“Suffice it to say, that this single incident should put to silence forever that species of skepticism which resolves all the miracles of Christ and the apostles into occult art and optical illusions; for here are these arts, in their most delusive form, brought into direct conflict with apostolic miracles; and so palpable is the distinction, that it is at once discovered and acknowledged by the whole multitude.” (J.W. McGarvey, A Commentary on Acts of the Apostles, With a Revised Version of the Text, 7th Edition (With Active Table of Contents), 2383-2387 (Kindle Edition))

Notice several things this passage teaches us about baptism.

First, the focus of the text is on the Word of God-its content, its’ acceptance, and its’ power.

Throughout he Book of Acts, we are told numerous times that it is the Word of God which leads to the conversion of sinners.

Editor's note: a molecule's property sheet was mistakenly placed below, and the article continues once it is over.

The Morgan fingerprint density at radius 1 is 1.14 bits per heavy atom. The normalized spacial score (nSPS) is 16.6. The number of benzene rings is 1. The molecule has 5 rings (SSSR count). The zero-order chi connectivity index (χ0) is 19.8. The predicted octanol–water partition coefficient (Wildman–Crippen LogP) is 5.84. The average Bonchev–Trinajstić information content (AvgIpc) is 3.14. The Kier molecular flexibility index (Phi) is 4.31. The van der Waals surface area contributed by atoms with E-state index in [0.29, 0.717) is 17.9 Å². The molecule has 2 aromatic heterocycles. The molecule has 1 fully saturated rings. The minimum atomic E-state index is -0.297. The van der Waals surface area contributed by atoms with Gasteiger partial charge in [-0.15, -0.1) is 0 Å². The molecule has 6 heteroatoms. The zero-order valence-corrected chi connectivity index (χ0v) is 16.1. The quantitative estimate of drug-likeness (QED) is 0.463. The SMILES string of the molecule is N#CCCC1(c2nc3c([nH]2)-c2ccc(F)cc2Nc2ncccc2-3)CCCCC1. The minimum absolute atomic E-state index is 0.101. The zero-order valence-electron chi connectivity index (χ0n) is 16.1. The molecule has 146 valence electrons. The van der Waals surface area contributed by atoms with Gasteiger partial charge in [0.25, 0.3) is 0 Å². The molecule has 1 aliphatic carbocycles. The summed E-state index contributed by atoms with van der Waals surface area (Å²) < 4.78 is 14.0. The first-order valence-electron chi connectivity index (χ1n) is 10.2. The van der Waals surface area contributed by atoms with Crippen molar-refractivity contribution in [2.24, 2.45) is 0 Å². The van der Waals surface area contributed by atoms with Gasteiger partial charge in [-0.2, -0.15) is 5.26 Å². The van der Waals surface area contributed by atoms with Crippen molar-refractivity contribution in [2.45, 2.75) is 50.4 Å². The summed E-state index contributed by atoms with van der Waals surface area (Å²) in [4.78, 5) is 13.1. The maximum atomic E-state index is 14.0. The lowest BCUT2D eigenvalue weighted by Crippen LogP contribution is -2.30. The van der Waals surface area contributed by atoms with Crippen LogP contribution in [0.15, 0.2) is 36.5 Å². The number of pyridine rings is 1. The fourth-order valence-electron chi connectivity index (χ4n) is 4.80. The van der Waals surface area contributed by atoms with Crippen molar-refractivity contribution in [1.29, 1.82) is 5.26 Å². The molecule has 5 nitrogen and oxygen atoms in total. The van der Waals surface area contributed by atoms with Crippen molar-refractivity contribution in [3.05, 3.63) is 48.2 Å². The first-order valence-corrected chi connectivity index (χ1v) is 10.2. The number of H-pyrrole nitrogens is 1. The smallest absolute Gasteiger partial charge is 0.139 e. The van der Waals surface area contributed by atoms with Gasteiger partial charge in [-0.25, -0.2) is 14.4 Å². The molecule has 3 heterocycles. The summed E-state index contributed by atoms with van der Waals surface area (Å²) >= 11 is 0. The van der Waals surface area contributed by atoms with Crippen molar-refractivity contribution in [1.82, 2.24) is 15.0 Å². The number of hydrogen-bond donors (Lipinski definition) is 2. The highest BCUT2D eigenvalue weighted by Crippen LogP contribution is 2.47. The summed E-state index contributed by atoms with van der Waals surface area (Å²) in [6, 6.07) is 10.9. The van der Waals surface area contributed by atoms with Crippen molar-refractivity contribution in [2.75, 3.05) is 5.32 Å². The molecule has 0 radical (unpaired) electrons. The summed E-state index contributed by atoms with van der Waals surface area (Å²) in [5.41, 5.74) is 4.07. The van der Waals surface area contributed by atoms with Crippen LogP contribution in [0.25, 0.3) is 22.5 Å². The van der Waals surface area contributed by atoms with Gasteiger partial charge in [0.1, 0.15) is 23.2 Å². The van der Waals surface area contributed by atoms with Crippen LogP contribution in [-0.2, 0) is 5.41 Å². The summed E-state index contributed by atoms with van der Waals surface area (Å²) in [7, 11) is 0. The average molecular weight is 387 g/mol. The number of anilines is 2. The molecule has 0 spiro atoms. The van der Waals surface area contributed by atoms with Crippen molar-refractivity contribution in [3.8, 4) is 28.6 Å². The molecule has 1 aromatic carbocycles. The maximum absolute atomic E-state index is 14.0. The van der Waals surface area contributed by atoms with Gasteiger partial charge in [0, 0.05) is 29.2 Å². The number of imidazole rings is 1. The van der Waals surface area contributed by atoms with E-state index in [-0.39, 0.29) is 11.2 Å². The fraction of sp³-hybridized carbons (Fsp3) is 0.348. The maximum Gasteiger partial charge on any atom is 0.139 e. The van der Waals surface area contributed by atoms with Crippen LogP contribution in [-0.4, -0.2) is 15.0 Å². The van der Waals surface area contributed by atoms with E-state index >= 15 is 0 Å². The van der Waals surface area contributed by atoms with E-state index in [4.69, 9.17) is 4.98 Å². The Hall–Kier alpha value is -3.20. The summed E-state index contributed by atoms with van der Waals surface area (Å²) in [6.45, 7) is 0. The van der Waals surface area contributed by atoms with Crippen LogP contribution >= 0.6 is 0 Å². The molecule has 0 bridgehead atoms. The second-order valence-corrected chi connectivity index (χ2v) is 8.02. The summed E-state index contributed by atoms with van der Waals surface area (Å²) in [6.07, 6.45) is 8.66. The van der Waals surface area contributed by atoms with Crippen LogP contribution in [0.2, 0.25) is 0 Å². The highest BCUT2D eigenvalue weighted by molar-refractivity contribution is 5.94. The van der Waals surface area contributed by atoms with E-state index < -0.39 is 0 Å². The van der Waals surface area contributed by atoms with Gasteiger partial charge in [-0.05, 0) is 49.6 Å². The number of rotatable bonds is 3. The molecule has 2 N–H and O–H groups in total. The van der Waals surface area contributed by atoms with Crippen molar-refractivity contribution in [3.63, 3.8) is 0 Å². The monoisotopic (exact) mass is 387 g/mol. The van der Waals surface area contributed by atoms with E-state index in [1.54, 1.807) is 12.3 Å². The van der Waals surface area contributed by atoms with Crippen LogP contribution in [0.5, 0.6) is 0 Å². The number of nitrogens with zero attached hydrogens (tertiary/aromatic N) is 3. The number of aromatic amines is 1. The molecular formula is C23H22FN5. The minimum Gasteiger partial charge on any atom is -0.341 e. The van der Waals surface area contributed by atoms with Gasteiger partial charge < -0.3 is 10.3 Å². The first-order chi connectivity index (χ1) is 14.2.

“But that’s it. God’s method of church growth is preaching the Word, watered by believing prayer….Here is a principle to ponder: that which makes the Church a distinctive company in the world is the Word of God–or, putting it more concisely, the Word of God is the constitutive reality at the heart of the Church. It is what makes the Church what it is, and it has always been so….What we call ‘the Acts of the Apostles’ is a case in point. In its twenty-eight chapters there are about thirty-seven references to the growth of the Church. Indeed ‘The Growing Church’ would be a more suitable title than ‘the Acts of the Apostles’. Of the thirty-seven or so references, six associate growth with the quality of church life and of Christian character, seven link growth with the evidence of ‘signs and wonders’, and twenty-four link growth with the preaching of the Word of God–indeed in 12: 24 the growth of the Church is actually called the growth of the Word, as if they were so closely related that they could be identified one with the other.” (Alec Motyer, Preaching? Simple Teaching On Simple Preaching, 175-193 (Kindle Edition); Scotland, U.K.; Christian Focus Publications)